The Extreme Digital Picture Card (xD) is a removable flash memory, designed for use in digital cameras. It has a compact size of 20 mm x 25 mm and a thickness of 1.7 mm.

This card was developed by Fujifilm and Olympus, and used in many models.

A close up of a person putting a sd card into the camera slot - memory cards types

Choosing the Best Memory Card

When it comes to choosing the best memory card, you may think that the biggest card is best. Yes and no, as it depends on what you are doing with it.

If you are photographing hundreds of images without importing them to your computer, then a bigger card is better. This is also true for travel photographers who might go days without sitting down.

The downside is, if you lose that card, all of your images go with it. A smaller card might force you to back up your images.

A memory card with larger storage is better for professional, high-end DSLRs as the images they take are bigger. This is especially true if you are shooting Raw, as the files can be bigger than 25mb each.


You may also feel that the fastest card is the best. It might be able to write images fast, but if the card is faster than your camera, it is wasted speed.

The fastest cards are great, but they are also very expensive. If your DSLR captures 4 fps, then you don’t need the fastest write speed. If you have a small budget, then a slower card is fine.

For professionals covering sports or news photography, then the fastest card will allow you to buffer the images while you capture. In these photography fields, you really don’t want to lose out due to a cheaper card.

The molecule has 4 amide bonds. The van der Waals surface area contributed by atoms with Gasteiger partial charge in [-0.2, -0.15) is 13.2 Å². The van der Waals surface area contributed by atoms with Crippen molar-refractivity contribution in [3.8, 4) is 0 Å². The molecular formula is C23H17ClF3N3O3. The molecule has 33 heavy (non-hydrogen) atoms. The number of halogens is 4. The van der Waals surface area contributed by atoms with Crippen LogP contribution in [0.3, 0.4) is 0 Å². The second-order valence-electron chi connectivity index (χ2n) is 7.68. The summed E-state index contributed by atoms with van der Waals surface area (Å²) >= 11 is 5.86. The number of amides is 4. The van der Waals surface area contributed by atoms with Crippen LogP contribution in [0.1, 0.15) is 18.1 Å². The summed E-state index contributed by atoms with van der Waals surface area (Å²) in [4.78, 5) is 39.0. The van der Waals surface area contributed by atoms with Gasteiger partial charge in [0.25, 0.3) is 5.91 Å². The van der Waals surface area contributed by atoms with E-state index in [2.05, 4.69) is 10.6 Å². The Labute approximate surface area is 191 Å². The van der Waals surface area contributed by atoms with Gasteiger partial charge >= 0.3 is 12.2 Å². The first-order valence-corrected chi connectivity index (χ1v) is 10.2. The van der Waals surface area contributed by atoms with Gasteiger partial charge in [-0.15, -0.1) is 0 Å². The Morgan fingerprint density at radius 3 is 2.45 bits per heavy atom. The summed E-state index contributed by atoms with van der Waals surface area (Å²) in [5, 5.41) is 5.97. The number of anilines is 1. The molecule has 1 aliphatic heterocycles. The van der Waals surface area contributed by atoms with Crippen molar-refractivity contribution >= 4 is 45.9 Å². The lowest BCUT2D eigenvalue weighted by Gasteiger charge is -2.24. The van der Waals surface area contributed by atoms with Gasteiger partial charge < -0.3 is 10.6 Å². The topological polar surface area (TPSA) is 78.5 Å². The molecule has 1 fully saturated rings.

Below you can find the range of 32GB SD cards. You can sort this list by reading speed, writing speed and price.

Card NameTypeReading Speed
Writing Speed
SanDisk Extreme PRO 32GBSDHC
Class: 10
Samsung PRO 32GBSDHC
Class: 10
Lexar Professional 600x 32GBSDHC
Class: 10
SanDisk Extreme 32GBSDHC
Class: 10
Samsung EVO 32GBSDHC
Class: 10
Samsung Plus 32GBSDHC
Class: 10
SanDisk Ultra 32GBSDHC
Class: 10
Transcend Scheda 32GBSDHC
Class: 10
Kingston SDA3 32GBSDHC
Class: 10
Class: 10
Transcend TS 32GBSDHC
Class: 10
Lexar Professional 1000x 32GBSDHC
Class: 10

Below you can find the range of CF cards. You can sort this list by reading speed, writing speed and price.

Card NameTypeReading Speed
Writing Speed
SP 1100xUDMA7144107$41 (16 GB)
PNY Elite PerformanceUDMA7143107$40 (32 GB)
Sandisk Extreme PROUDMA7142108$44 (32 GB)
Lexar Professional 1066xUDMA713894$40 (32 GB)
Tosiba Exceria 1000xUDMA714190$88 (64 GB)
Tosiba Exceria PRO 1066xUDMA714488$54 (64 GB)
ProSpec PRO 1010xUDMA714069currently
Integral Ultima PRO 800xUDMA710462$34 (32 GB)
SanDisk Extreme PROUDMA69459$47 (32 GB)
Kingston Ultimate 600x8962$50 (32 GB)

Considerations & Terms

  • Compatibility – Cards will only work if they are compatible with the proposed camera. For example, a MicroSDXC will only work in a MicroSDXC-compatible slot.
  • UMDA Rating – Ultra direct memory access enables more rapid write and read speeds. Cards are graded from 0-7, 7 offers the highest performance. Be sure that the speed of your device supports the speed of the card.
  • Reading Speed – This is the rate at which the images are read or downloaded to your device.
  • Writing Speed -This is the rate at which the card can record and store the images you capture. This is the most important speed.
  • MicroSD cards can be used as standard SD cards when used with an adapter.
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Craig Hull

Craig is a photographer currently based in Budapest. His favourite photographic areas are street and documentary photography. Show him a darkroom and he'll be happy there for days. As long as there are music and snacks. Find him at and Instagram/craighullphoto